The recent storm that brought heavy rain to the region resulted in high flows for rivers in southeastern Connecticut. Some rivers had record-breaking flows, according to preliminary estimates released today by the U.S. Geological Survey (USGS).
During the storm, Pendleton Hill Brook in North Stonington had its highest flow in more than 50 years, measuring about 700 cubic feet per second (cfs) at Cherry Hill Road. The Yantic River in Norwich had its fourth largest flow in nearly 80 years (7,610 cfs) and exceeded the National Weather Service flood stage by 4 ft. The Quinebaug River in Jewett City had its fourth highest flow in more than 90 years (24,300 cfs)
“The peak flows in the Pendleton Hill Brook had about a 1 in 100 chance of being equaled or exceeded in any given year, ” said Elizabeth Ahearn of the USGS Connecticut Water Science Center. “The peak flows in the Yantic River and Quinebaug River had about a 1 in 25 chance of being equaled or exceeded in any given year;” Ahearn noted.
More than 7 inches of rain fell across southeast Connecticut, where many small rivers and streams exceeded their banks. Prior to the March 29-30th storm, excessive rainfall from two other events had saturated the soils and raised river levels in most of the state.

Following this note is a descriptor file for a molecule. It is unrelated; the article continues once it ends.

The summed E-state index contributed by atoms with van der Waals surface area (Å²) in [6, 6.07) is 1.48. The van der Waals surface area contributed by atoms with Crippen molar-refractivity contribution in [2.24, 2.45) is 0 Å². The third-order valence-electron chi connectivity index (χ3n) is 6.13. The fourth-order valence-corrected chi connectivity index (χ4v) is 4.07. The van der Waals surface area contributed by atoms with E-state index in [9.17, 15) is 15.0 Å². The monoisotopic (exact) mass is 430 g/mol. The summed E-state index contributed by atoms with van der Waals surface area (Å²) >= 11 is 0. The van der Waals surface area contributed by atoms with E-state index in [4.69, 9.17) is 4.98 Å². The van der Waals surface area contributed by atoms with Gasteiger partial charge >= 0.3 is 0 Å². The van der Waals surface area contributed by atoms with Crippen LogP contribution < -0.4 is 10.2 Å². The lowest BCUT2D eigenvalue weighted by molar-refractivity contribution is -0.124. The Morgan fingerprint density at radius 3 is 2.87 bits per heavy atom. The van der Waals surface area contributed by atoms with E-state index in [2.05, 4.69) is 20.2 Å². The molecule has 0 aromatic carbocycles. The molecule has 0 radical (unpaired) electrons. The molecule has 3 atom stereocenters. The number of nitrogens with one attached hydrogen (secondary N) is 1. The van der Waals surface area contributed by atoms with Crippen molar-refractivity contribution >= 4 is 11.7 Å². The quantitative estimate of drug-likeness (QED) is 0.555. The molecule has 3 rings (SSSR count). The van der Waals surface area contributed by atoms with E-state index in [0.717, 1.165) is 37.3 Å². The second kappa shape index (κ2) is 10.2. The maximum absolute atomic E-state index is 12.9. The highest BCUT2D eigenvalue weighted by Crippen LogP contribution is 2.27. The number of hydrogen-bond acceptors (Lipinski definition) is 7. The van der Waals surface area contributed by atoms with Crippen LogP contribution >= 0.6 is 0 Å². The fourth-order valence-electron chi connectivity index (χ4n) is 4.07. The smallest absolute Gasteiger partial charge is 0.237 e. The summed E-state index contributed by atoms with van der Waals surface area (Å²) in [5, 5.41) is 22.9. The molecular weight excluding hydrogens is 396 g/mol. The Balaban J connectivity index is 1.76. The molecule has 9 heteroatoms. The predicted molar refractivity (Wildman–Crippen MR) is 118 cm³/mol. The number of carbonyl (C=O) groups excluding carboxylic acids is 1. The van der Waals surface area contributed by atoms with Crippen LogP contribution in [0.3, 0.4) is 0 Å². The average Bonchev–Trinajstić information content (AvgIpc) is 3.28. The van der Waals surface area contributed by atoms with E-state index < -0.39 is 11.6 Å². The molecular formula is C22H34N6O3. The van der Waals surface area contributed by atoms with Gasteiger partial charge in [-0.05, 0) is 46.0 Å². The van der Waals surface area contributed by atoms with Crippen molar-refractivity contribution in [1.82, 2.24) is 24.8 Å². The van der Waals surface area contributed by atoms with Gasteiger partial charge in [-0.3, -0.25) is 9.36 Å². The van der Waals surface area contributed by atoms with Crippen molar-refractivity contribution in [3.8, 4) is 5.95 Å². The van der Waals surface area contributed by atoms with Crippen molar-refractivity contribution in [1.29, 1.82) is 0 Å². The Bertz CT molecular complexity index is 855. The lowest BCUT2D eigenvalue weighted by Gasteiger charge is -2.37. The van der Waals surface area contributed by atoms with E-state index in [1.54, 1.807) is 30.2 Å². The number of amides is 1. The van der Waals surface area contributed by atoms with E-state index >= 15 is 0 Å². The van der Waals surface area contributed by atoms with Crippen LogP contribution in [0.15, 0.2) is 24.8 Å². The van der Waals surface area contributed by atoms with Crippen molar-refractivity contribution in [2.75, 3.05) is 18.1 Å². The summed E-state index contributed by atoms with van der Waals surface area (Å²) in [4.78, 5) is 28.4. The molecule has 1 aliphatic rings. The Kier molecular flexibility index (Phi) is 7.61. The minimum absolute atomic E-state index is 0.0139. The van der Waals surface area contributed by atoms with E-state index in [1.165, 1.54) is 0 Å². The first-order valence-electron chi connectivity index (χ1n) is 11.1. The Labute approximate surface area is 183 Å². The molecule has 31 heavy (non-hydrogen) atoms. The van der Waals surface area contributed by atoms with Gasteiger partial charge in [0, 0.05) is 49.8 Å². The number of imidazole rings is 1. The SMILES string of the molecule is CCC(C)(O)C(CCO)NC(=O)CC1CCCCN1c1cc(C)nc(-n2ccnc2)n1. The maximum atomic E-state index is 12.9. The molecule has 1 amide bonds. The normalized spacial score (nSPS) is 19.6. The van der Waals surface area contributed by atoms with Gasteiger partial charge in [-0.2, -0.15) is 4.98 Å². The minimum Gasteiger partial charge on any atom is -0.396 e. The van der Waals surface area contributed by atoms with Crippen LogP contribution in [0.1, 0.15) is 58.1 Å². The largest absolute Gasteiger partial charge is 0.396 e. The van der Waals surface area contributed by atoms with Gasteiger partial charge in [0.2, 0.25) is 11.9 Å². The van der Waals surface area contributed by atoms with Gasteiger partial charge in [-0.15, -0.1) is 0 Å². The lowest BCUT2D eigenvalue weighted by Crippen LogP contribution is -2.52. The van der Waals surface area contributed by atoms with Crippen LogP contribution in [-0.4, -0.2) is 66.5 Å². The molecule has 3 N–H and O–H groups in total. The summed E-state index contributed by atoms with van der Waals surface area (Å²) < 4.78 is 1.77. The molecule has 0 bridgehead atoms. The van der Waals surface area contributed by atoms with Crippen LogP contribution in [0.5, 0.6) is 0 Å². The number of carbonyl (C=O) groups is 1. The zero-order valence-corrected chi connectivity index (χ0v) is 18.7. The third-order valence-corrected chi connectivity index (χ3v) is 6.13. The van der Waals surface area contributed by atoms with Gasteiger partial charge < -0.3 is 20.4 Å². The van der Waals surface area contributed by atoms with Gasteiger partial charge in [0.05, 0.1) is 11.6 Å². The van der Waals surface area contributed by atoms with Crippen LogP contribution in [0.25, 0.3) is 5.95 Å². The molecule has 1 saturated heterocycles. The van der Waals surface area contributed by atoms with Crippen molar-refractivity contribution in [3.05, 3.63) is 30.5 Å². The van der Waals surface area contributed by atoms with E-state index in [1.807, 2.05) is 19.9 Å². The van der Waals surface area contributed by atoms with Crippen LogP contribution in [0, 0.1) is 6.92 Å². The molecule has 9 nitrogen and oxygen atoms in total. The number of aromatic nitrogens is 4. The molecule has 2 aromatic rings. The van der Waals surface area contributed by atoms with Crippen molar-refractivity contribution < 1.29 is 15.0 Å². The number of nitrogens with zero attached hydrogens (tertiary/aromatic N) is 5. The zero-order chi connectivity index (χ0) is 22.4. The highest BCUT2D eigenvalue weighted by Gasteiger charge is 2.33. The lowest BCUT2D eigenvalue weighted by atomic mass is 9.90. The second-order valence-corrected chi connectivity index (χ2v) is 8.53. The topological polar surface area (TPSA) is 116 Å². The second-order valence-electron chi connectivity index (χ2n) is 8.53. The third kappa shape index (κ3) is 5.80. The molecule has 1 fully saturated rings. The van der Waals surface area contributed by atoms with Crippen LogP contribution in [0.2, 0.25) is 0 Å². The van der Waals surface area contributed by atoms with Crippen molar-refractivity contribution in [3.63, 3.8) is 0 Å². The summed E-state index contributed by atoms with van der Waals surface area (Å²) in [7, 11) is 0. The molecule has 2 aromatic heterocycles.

The USGS operates a network of about 7500 streamgages throughout the U.S. Seventy streamgages are in Connecticut. The gages provide critical information within minutes to the National Weather Service, which relies on USGS data to issue flood warnings, and Connecticut Department of Homeland Security and Emergency Management, which alerts Town and Cities of river and coastal flooding.
During and after storms and floods, USGS hydrologic technicians also measure the flow and height of rivers and verify that gages are working properly.
Graphs and tables showing the real-time streamflow data for the last 120 days can be found on the web and historical periods of record and the annual peak flows collected at USGS gages in Connecticut also can be found on the web.
USGS provides science for a changing world. For more information, visit www.usgs.gov.
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